Finding a YouTube video with a thrift haul from an influencer is not even a challenge anymore nowadays. You see these influencers purchase a lot of secondhand clothes at a thrift store and especially young people who look up to these influencers think that it is normal to buy so many clothes. This encourages overconsumption and takes away from the purpose of thrifting, which is to promote slow and ethical fashion and provide affordable clothing to people in need. Consuming this amount of secondhand fashion at a “fast fashion’ rate isn’t a sustainable solution and should not be promoted.
With the increasing popularity of thrift stores unfortunately comes a price increase. This again results in a deviation from one of the main purposes of thrift stores which is to help those in need get access to affordable clothing. While the middle class is earning more money, they still want their clothes fast and cheap which can be found in thrift stores. The turnover of ‘new’ clothes is very high due to the high demand. This also means that every time you visit a thrift store they have a ‘new’ collection of clothes for you to go through. This encourages people to visit frequently and purchase ‘new’ clothes which result in an increased demand for second-hand clothes and where the demand for certain products is high, the price of these products increase.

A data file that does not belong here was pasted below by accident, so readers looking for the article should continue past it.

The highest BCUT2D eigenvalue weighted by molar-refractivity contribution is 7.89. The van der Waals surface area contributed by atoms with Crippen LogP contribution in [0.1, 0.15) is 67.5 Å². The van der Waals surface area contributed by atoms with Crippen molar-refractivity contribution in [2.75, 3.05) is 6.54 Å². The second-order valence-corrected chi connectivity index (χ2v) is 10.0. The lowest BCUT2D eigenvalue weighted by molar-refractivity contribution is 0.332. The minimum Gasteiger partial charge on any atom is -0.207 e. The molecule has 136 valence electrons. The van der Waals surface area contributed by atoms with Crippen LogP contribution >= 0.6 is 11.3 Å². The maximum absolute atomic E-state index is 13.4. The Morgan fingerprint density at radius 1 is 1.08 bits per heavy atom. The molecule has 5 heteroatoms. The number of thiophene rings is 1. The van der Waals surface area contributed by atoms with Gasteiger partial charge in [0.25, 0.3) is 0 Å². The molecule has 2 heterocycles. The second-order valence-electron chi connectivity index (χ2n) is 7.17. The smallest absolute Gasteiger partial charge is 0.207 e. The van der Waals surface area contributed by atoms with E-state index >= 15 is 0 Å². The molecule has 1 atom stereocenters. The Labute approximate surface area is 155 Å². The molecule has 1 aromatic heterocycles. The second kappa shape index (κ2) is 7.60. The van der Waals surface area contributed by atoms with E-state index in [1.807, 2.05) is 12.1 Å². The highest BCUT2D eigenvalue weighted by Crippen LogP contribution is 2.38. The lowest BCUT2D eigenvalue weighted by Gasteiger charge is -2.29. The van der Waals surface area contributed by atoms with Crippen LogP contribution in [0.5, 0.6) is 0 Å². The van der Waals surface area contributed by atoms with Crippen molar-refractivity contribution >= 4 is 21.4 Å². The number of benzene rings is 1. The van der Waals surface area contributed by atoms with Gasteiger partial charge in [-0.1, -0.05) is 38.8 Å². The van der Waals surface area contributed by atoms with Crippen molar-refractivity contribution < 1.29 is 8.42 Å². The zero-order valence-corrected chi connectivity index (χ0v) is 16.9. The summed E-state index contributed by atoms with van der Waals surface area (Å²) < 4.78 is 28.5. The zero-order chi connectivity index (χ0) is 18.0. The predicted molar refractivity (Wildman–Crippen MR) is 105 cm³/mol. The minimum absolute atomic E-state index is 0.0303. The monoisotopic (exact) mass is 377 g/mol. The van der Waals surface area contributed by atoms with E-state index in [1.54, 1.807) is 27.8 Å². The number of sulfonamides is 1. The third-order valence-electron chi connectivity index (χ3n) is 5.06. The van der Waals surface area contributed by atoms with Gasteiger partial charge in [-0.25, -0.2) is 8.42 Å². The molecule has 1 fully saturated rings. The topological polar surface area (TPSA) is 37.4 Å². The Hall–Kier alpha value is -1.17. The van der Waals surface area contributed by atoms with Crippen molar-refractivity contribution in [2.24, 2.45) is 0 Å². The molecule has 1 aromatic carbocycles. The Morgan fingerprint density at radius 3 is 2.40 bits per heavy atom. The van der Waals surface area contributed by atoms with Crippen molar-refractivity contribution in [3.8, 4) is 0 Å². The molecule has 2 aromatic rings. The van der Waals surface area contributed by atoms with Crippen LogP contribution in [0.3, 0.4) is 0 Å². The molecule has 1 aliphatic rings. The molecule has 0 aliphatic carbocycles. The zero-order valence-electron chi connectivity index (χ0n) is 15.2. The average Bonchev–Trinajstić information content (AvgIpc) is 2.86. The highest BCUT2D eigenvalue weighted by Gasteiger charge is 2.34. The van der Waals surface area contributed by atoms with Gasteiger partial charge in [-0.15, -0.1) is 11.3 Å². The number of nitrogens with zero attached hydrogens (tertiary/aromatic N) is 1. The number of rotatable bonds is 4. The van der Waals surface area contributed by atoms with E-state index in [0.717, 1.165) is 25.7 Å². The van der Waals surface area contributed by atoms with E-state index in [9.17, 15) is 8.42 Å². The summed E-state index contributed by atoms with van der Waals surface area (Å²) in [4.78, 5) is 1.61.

People often donate older products that they no longer need. For example, a baby mobile was used for several babies in a family but now the kids are older and they don’t need it anymore so it is donated to a thrift store. This means that this mobile is now maybe over a decade old. Over the years, safety regulations change for lots of products. Especially the regulations around baby products get increasingly strict over the years. A decade ago, this mobile may have been safe to use for your baby but about 10 years later this same mobile may no longer be considered safe due to changing regulations.